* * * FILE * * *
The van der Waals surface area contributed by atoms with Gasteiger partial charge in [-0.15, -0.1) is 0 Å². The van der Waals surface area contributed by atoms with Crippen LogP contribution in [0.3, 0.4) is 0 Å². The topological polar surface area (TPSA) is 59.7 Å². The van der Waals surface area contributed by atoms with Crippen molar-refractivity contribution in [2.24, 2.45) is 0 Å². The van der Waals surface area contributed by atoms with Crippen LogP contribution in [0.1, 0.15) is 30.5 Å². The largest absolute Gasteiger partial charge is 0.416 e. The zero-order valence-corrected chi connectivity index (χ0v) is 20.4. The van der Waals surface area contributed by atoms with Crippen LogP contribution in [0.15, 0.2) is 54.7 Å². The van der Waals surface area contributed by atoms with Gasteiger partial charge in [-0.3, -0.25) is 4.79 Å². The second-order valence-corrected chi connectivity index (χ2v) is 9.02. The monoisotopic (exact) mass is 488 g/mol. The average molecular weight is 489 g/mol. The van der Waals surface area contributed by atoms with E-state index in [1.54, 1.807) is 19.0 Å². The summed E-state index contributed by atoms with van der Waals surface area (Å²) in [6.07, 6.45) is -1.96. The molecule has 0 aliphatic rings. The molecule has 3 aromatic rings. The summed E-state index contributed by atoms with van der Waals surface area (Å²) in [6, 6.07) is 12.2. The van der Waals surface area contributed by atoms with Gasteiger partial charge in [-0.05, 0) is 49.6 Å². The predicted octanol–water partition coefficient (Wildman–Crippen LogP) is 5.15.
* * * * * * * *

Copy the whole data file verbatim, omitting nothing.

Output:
The van der Waals surface area contributed by atoms with Gasteiger partial charge in [-0.15, -0.1) is 0 Å². The van der Waals surface area contributed by atoms with Crippen LogP contribution in [0.3, 0.4) is 0 Å². The topological polar surface area (TPSA) is 59.7 Å². The van der Waals surface area contributed by atoms with Crippen molar-refractivity contribution in [2.24, 2.45) is 0 Å². The van der Waals surface area contributed by atoms with Crippen LogP contribution in [0.1, 0.15) is 30.5 Å². The largest absolute Gasteiger partial charge is 0.416 e. The zero-order valence-corrected chi connectivity index (χ0v) is 20.4. The van der Waals surface area contributed by atoms with Crippen LogP contribution in [0.15, 0.2) is 54.7 Å². The van der Waals surface area contributed by atoms with Gasteiger partial charge in [-0.3, -0.25) is 4.79 Å². The second-order valence-corrected chi connectivity index (χ2v) is 9.02. The monoisotopic (exact) mass is 488 g/mol. The average molecular weight is 489 g/mol. The van der Waals surface area contributed by atoms with E-state index in [1.54, 1.807) is 19.0 Å². The summed E-state index contributed by atoms with van der Waals surface area (Å²) in [6.07, 6.45) is -1.96. The molecule has 0 aliphatic rings. The molecule has 3 aromatic rings. The summed E-state index contributed by atoms with van der Waals surface area (Å²) in [6, 6.07) is 12.2. The van der Waals surface area contributed by atoms with Gasteiger partial charge in [-0.05, 0) is 49.6 Å². The predicted octanol–water partition coefficient (Wildman–Crippen LogP) is 5.15.